Growing up in India, the holidays came during the Fall, and the main Hindu festival of lights, Diwali. I’d be back home from boarding school and looking forward to the sparklers, my cousins and desserts. Desserts are a big part of any Indian festival; Mummy, Grandma and my aunts would be prepping days in advance – chopping nuts, pounding spices and roasting different lentil flours in vats of butter. The cook would deftly stir fresh and frothy milk from our own cows into condensed goodness. And all these aromas filled our entire courtyard, up into our bedroom and into the crevices of my memories. The constant flow of food, visitors, lanterns and sparklers spelt pure joy. The joy of being surrounded by love and family made its journey across the continents with me to my new home in Boston through the aromas of food.
This year, in the days leading up to Diwali, on a recent crisp and clean morning, when I walked into the sun-dappled Curio Spice Co. in Cambridge, Mass, the welcoming aromas of cloves, cinnamon, nutmeg and pepper felt like a warm hug from a familiar friend. It made me smile at the memories of old spice boxes and the smells from our kitchen during festivals. Claire, the proprietor, curator and creator of the blends at Curio Spice described her various spice blends, I found the one that would crown my Diwali dessert – Fleur Spice.
I’ve developed a sweet tooth over the years, as if the distance between my childhood memories and age were narrowing the gap. One of my favorite deserts is the kheer. Kheeris simple to make but belies the layered and complex flavors built using just a few humble ingredients. Made of rice, milk, sugar and spices, I’ve made it like my mother; patiently stirring a small pot for two over the stove, waiting for the aromas to fill my home. I’ve also cooked it in the slow cooker, using whole spices during the cooking process and enhancing the flavors with ground spices at the end. But the most dramatic change I’ve made to it is using quinoa instead of rice. A lot of my recent changes to the way we eat has come out of the awareness of how and what we eat, the approach of middle age, and the need to be healthy. I’ve been swapping ingredients in traditional Indian recipes with healthier ingredients that I find in the U.S. without compromising on the flavors or the memories.
The Fleur Spice blend from Curio Spice would definitely help enhance my kheer. So, on my way home from Cambridge, I stopped at Richardson’s Farm in Middleton, MA where I get my milk each week. The strong barnyard smell assailed me across the parking lot as I approached the building and for an instant I was back in the courtyard of my childhood home, watching my grandmother churn fresh butter.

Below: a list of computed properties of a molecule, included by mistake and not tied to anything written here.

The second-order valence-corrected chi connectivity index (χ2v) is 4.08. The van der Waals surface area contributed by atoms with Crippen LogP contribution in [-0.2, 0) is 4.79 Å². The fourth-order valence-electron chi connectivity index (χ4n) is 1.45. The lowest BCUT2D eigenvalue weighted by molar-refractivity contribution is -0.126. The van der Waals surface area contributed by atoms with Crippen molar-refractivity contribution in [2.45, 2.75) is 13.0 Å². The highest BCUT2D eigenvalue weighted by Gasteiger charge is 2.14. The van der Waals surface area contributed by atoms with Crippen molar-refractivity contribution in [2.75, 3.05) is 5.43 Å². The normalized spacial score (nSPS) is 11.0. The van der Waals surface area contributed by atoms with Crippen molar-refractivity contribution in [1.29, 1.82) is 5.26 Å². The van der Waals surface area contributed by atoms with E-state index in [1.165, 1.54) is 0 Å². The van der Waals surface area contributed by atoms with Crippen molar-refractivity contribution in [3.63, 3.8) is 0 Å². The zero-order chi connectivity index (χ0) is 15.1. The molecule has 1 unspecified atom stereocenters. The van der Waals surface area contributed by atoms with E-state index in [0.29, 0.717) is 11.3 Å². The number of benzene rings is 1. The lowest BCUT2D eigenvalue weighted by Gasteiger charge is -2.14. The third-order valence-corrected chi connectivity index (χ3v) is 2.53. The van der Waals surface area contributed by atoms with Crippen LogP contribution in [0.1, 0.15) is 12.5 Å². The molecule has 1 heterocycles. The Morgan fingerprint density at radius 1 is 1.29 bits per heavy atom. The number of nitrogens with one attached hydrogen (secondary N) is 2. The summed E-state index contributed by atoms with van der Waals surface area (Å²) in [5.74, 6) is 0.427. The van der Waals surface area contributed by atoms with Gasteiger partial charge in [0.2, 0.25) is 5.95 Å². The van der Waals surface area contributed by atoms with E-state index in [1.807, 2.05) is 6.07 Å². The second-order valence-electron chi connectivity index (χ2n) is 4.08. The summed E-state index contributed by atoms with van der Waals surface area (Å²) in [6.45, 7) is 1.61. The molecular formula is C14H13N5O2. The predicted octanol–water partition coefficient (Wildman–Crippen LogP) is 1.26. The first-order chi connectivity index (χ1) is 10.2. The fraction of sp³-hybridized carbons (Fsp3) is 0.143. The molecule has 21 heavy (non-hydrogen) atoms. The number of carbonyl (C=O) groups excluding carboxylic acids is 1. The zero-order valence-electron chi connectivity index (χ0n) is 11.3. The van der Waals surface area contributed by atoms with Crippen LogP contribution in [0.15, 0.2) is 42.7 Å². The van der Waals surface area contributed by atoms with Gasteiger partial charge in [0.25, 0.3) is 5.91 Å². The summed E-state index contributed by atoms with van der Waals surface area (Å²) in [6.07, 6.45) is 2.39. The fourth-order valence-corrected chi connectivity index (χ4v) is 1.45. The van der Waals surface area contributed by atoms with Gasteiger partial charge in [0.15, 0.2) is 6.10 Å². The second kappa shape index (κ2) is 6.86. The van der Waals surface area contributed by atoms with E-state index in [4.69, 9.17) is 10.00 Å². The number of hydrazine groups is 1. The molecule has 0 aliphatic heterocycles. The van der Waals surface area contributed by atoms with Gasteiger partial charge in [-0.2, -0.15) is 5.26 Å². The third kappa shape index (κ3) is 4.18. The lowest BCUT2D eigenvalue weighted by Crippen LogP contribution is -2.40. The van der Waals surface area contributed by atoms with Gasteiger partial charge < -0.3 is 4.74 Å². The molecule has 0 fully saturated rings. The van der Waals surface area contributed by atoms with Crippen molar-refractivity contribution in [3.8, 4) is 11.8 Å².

Getting to work on this version of the kheer was exciting, since I’ve always made this recipe instinctively, but this time, I was armed with my recipe book and a pen, jotting down, what I did and when. If you’re not familiar with kheer, it’s like a rice pudding, and if you have your own memories of kheer, I’m sure you will be intrigued by the swap of the ingredients but more so by the use of some new spices that are in the Fleur Spice blend.
I’m totally in love with its floral aromas, from the hibiscus, lavender and rose spices that add a nuanced layer, to the cardamom and saffron that I traditionally use. The pink pepper, anise, mint and fennel will have any foodie guessing at what lies beneath the luxurious creamy pudding that results from this quinoa kheer using fresh milk, like my family did, and freshly ground spices, like those that Curio Spice is curating for trips down memory lane.
Kheer, A New Take on Traditional Indian Rice Pudding
Makes 4-5 servings
Total time: 30-45 mins
In My Basket
1½ cup skim milk (from Richardson’s Farm, Middleton, MA)
½ of heavy cream or half & half (from Richardson’s Farm, Middleton, MA)
¼ tsp. Fleur Spice blend (from Curio Spice Co., Cambridge, MA)
From the Pantry
½ cup quinoa
1¼ cup water
¼ cup pure cane sugar
1 tsp raisins
¼ tsp crushed cardamom
4-5 strands of saffron
- Place the quinoa, water and milk in a thick bottomed pan, and bring to a slow boil.
- Lower the heat and simmer, stirring in the sugar.
- Stir intermittently, keeping an eye on the pan so that the liquid does not scorch the bottom of the pan or overflow onto the stove.
- After about 20 minutes when the quinoa feels softer and is starting to sprout, add in the spices and raisins.
- Simmer for about 15 minutes and add the half & half or cream, simmer for another 5-10 minutes. Transfer to a serving bowl.
- Serve each portion in a small bowl. Garnish with slivered nuts and a pinch of Fleur Spice. Serve warm with Indian breads or serve cold like a pudding.
Suman Shah is a local chef and vegetarian recipe developer. Her Market Day and Vegetarian Voyager recipes, on her blog Fork on a Road, show us her instinctive style of cooking from different corners of the world. She makes familiar foods in unexpected ways: healthy, versatile and easily adaptable for a busy life. Follow her on Instagram @forkonaroad